Book Review: The Complete Idiot’s Guide to Bartending

idiot bartending Book Review: The Complete Idiots Guide to BartendingWhile I was pleasantly surprised to find that the recent Complete Idiot’s Guide to Wine Basics was a credible and well-written introductory guide to the world of wine, another book from the Idiot’s series unfortunately bears little similarity.

The Complete Idiot’s Guide to Bartending, by Amy Zavatto, boasts 1,500 recipes on its cover, but sheer volume is the only thing it has going for it. The problems begin with the excruciating first four chapters (wedged into 48 pages), wherein Zavatto tries to explain how to stir a drink with ice, that you shouldn’t drink and drive, and — most painfully — explains via table that some booze is more expensive than other booze, but fails to offer an opinion on whether it’s worth it to upgrade. To see the entire wine world crammed into a third of a page (and a mere quarter page for beer) is so laughable one wonders why it wasn’t excised by a shrewd editor.

But eventually we move on to the bulk of the tome, and that is recipes. They are helpfully split up by main liquor type, but that’s about all I can agreeably say about them. Surely no one has ever ordered a bouzo — bourbon and ouzo on ice — but obscurities like this are no reason to hate the book. Rather, it’s that some of the recipes are just plain wrong. The absolute worst offender: The caipirinha recipe, which calls for the juice of an entire lime, twice as much (or more) than you’d need and likely to kill both the drink and the drinker.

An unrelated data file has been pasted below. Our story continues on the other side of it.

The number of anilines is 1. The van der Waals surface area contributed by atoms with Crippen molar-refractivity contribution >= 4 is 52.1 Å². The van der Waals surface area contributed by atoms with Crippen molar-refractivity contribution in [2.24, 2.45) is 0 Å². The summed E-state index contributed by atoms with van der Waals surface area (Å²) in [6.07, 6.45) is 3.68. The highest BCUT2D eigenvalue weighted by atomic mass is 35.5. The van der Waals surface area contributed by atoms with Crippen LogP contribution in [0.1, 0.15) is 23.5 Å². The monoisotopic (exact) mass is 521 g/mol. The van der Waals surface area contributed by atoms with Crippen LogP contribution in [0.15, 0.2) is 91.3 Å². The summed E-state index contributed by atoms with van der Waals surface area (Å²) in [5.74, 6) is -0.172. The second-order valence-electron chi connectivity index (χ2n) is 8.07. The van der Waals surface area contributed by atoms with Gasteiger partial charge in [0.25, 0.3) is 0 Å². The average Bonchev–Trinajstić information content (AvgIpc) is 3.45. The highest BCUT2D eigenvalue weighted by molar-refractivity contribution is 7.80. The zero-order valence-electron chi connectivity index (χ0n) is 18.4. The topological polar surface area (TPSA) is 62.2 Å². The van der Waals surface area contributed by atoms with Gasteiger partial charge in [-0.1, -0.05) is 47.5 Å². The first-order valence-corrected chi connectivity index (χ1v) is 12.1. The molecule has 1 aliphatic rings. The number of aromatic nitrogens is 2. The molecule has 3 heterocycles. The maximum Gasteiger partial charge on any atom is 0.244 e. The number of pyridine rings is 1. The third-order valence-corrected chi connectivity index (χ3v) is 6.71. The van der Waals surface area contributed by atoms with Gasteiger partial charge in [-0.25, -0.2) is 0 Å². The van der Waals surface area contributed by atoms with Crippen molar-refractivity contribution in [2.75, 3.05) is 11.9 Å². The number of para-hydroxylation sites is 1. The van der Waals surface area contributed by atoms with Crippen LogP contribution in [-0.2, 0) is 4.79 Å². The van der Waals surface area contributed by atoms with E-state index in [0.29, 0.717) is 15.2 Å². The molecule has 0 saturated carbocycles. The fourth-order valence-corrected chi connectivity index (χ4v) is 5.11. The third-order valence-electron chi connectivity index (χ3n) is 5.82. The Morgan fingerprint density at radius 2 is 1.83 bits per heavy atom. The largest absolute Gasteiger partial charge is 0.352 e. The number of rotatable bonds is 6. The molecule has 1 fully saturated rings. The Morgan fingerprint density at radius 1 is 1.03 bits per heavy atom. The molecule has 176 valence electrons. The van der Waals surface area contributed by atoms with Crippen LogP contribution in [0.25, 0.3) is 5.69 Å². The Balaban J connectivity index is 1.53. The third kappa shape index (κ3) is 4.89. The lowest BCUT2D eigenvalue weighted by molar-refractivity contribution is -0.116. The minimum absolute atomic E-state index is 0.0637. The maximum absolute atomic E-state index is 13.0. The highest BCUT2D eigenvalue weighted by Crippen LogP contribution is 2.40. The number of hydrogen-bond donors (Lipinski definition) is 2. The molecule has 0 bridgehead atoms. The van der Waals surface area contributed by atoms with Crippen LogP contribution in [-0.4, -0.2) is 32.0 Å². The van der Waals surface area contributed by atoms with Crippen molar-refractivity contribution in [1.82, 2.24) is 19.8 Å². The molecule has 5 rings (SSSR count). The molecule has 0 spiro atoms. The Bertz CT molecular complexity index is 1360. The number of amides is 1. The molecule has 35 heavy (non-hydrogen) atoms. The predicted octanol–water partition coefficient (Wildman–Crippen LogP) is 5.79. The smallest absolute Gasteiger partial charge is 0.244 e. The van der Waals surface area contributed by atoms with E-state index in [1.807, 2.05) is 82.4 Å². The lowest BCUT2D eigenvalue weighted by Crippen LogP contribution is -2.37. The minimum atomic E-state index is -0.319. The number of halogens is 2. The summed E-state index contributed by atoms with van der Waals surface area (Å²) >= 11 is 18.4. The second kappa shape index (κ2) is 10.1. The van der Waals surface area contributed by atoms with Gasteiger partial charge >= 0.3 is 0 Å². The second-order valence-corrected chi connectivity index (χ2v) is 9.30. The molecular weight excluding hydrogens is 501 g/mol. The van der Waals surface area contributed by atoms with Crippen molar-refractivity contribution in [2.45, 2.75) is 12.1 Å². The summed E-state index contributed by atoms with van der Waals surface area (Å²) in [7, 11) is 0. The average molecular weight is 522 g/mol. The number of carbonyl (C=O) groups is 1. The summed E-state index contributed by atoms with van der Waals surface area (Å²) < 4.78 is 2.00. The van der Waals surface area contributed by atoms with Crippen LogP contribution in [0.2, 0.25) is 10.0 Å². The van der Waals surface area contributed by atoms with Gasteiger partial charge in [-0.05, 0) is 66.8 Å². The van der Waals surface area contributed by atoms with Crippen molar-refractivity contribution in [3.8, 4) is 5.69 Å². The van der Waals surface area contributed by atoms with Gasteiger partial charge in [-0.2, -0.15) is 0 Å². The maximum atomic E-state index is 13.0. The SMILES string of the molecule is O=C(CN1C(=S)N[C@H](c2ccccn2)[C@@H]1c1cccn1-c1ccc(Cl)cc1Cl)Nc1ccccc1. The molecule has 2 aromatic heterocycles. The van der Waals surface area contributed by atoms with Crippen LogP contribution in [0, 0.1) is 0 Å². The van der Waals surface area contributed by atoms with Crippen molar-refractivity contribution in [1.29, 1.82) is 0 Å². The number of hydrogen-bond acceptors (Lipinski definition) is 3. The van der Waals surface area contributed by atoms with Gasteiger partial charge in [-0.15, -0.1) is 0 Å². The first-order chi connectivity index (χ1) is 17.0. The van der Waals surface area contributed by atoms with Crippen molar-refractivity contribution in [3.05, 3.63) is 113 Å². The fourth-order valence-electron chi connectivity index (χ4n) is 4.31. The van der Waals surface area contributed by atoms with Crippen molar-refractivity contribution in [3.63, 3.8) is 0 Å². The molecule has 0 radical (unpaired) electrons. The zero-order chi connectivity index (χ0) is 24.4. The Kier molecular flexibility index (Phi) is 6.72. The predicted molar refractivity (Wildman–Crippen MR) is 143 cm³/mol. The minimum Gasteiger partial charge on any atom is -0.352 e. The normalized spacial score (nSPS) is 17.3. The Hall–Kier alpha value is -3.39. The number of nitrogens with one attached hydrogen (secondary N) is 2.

Other issues are less heinous but still eyebrow-raising. The type of vermouth in most recipes is often unspecified. The martini’s vermouth is, but the recipe calls for three whopping, brutish ounces of gin and a “dash of dry vermouth.” And the recipe for sangrita included is a more obscure, alternate version, which includes no tomato juice.

Sigh. Maybe “idiots” can drink wine, but they surely shouldn’t tend bar.

D / $13

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2 Responses to Book Review: The Complete Idiot’s Guide to Bartending

  1. Since when does sangrita have tomato juice in it? I’ll quote Jeffery Morgenthaler’s excellent website when he says “Real sangrita from the Lake Chapala region of Jalisco is made with Seville orange and pomegranate juices, with powdered chiles added for heat.” He mentions enjoying other, tomato-based recipes, but stands by a non-tomato mix as the authentic, Mexican sangrita.

    http://www.jeffreymorgenthaler.com/2008/how-to-make-sangrita/

  2. That’s a controversial topic, and while many Mexico-based purists shun tomato juice, the vast majority of recipes for the stuff outside of Jalisco use it as part of the recipe. I’ve never had sangrita in the U.S. that wasn’t tomato-juice-based. As with bloody marys, there are an infinite number of ways to make sangrita. If you don’t like it with tomato juice, don’t make it with tomato juice… and I guess you should buy this book.

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